Ideally, State Department officers should train with military units with which they might deploy in the future. That would vastly increase mutual esteem and communication. But it is mostly impossible today. The best that can be hoped for is some commonality in the training materials for both, though State is likely to be doing precious little training for stabilization operations in the next few years. I fear we are back to where we were 20 years ago: our military instrument is far more potent than our civilian instruments, and there is a yawning gap between them.
2. What does a successfully concluded campaign against ISIS look like? Considering costs, reputation, and balance of influence, how should the U.S./Coalition define success? Is the defeat of ISIS a success if it causes the balance of power in the region to shift towards Iran, Assad, or Russia?
Success in Syria should be defined in terms of sustainable peace and security. That won’t be possible under Assad or with the Russians and Iranians playing the roles they play today in propping up a minority dictator and repressing the majority Sunni population. So long as Assad is there, Syrians will be fighting him. The longer it lasts, the more those Syrians will be extremist.
After a successful campaign against ISIS, Syrians in different parts of the country should be able to govern themselves, repress terrorist activity with forces that do not oppress or attack the rest of the population, begin to return economic activity to prewar levels, and return to their homes or resettle freely without fear of persecution. We are a very long way from that, even in the most stable parts of the country (some Kurdish-controlled areas and parts of the south).
3. Does U.S. foreign policy strike the right balance in supporting U.S. interests and its role as a global power? Or, should the U.S. consider a more isolationist approach to foreign policy? What impact could an isolationist policy have on Middle East security and stability, balance of influence by regional and world actors, and U.S. national interests?
It is a mistake to ask foreign policy experts about isolationism, which they will all condemn, but I’ll go this far: U.S. interests in the Middle East are not as salient as they once were and we should be thinking and planning about reducing our commitments and burdens there.
The main U.S. interests in the region apart from counter-terrorism are generally defined as these: non-proliferation, oil, maintenance of alliances, and human rights/democracy. The only significant proliferation risk in the region (Iran) is on hold for 10-15 years or so, the U.S. is far less dependent on Middle East oil than once it was, our allies are mostly interested in military assistance, and we appear to have mostly given up on human rights and democracy in the region.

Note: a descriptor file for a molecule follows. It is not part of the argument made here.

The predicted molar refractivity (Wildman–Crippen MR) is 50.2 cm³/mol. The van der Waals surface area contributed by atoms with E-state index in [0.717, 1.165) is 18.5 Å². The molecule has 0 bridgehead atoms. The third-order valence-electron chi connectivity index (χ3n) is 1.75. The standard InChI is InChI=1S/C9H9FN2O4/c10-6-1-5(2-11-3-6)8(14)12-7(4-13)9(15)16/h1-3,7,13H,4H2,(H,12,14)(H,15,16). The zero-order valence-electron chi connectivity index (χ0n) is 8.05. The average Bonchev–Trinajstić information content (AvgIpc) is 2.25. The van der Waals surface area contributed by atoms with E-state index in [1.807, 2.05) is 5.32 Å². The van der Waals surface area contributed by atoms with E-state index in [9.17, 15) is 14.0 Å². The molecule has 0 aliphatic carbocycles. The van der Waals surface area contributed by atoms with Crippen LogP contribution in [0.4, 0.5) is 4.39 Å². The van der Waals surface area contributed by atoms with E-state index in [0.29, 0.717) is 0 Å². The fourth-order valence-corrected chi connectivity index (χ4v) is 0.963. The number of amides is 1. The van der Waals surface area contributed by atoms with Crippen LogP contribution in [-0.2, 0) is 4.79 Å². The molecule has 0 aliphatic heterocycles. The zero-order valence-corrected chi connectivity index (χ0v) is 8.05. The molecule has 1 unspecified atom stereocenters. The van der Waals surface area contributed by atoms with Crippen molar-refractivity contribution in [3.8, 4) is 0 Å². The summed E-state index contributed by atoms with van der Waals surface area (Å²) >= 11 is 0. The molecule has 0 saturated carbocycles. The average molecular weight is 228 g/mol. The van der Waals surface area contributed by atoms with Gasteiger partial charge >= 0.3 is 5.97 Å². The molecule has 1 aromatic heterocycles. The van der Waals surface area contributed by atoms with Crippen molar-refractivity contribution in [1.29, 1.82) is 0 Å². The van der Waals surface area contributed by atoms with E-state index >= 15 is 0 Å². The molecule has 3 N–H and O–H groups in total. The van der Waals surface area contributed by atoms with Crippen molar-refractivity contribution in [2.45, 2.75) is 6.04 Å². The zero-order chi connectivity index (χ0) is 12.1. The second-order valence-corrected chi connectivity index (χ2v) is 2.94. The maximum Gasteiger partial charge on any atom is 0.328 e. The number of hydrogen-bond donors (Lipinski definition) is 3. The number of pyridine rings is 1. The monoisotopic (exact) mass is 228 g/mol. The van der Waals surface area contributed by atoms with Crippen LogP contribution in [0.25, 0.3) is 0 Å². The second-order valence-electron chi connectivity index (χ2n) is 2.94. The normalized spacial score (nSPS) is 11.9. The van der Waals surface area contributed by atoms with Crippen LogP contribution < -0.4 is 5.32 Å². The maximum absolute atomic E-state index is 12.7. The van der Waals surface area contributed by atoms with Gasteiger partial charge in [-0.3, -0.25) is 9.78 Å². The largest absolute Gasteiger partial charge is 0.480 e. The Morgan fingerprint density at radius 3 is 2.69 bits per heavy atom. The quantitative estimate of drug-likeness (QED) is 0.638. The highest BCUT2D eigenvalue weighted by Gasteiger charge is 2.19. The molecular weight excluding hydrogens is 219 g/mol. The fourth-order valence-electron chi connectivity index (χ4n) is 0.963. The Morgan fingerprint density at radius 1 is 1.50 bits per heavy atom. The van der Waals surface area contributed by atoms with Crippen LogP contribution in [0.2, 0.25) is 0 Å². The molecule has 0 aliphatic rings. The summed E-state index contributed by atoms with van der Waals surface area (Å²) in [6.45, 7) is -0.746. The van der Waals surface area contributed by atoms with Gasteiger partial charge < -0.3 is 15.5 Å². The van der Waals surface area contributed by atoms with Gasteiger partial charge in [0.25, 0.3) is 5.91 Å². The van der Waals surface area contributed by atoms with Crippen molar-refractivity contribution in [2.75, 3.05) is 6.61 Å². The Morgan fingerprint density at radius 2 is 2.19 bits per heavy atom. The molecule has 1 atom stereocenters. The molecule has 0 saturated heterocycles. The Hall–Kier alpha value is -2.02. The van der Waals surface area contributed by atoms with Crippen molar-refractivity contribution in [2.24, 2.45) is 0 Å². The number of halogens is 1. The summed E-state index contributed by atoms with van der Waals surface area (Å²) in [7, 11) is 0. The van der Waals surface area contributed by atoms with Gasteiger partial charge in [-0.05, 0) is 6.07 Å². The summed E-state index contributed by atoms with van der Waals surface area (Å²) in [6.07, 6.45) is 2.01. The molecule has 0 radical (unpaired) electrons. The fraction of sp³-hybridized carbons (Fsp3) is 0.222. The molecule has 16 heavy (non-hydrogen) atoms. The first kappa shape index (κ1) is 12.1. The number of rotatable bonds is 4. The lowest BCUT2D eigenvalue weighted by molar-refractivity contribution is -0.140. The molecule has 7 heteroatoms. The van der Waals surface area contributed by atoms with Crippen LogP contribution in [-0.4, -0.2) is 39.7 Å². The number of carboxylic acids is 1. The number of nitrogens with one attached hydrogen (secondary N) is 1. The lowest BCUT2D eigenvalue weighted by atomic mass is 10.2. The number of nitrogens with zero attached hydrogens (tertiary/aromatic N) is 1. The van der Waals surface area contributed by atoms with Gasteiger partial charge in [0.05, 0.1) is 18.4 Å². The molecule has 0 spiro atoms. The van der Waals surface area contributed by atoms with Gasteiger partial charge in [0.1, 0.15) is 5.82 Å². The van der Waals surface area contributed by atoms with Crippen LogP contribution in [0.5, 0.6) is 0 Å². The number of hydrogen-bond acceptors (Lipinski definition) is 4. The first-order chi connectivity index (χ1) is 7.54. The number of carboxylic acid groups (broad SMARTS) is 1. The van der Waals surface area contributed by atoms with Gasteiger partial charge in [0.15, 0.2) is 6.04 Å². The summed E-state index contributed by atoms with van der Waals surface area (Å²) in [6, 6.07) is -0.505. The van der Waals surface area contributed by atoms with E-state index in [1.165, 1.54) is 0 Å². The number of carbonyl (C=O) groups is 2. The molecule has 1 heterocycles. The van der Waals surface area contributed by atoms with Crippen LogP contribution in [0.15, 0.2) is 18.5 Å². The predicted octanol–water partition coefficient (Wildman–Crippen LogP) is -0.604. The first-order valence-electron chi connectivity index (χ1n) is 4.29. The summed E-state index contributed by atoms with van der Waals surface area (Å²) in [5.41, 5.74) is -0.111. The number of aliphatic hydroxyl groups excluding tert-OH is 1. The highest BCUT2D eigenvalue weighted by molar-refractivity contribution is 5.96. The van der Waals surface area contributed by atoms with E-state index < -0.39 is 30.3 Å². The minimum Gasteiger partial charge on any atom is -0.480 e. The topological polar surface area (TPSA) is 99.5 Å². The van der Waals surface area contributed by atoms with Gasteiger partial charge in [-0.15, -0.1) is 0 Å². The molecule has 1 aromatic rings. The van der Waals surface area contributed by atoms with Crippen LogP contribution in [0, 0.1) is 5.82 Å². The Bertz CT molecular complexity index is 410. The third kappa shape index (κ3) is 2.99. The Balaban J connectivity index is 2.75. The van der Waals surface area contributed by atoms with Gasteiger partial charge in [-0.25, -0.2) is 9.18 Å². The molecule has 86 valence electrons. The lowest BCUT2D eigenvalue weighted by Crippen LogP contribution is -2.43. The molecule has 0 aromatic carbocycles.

I think it is arguable that a) deterring Iran could be (maybe better be) accomplished with a much reduced U.S. presence in the Gulf, b) we should not be spending as much American treasure as in the past or risking American lives for oil flowing out of the Gulf to China and Japan (which should share that burden more than in the past), c) our allies should be taking on more of the burden of defending themselves with the enormous amount of kit we’ve sold them, and d) human rights and democracy will gain traction in the region better with less U.S. military presence.
4. What are the competing national interests of the U.S. and Iran in the Middle East and what are the options for alleviating U.S. / Iranian tensions to mutual satisfaction and improved regional stability?
Iran is a revolutionary power looking to extend its security perimeter into neighboring states and to burnish its Islamist credentials by resistance to Israel. It will be impossible to overcome these problems exclusively in a bilateral U.S./Iran context, though increased communication between Tehran and Washington (including diplomatic representatives at some level in each of their capitals) is highly desirable.
Regional stability would also benefit from some sort of regional security architecture—think OSCE in Europe or ASEAN in Asia. This would aim at de-escalating Sunni/Shia, Saudi/Iranian, Turkish/Iranian, and other regional conflicts and tensions. There are few places on earth today with less regional cooperation and connectivity than the Middle East and North Africa.
5. What are the respective national interests of the U.S. and Russia in the Middle East and what are the options for alleviating U.S./Russian tensions to mutual satisfaction and improved regional stability?
It is approaching 100 days since Donald Trump took office. He is getting applause in Washington for a cruise missile attack on a Syrian air base responsible for launching a chemical attack, and I suppose he’ll get some tomorrow for using the biggest conventional bomb ever in Afghanistan, but he has yet to clarify his goals or enunciate strategy for achieving them in either country, or anywhere else.
Here is a summary of the incoherent foreign policy of a president who is playing golf more often than any in recent memory and spending more money on security and travel for himself and his family:
- Threats to do something about North Korea’s nuclear weapons and missiles if China doesn’t, but it is clear what. Promised concessions on trade to China if it will and backed off his pledge to designate Beijing as a currency manipulator, which in any event hasn’t been true for a couple of years. The guy is one tough negotiator: carrots up front.
- Warm greetings to Egyptian autocrat Sisi, who continues to hold US citizens in prison on trumped up charges (pun half-intended) and has vastly increased repression over and above his predecessors’ already draconian measures, not to mention his cozying up to the Russians and making a peace settlement in Libya impossible by supporting a would-be strongman.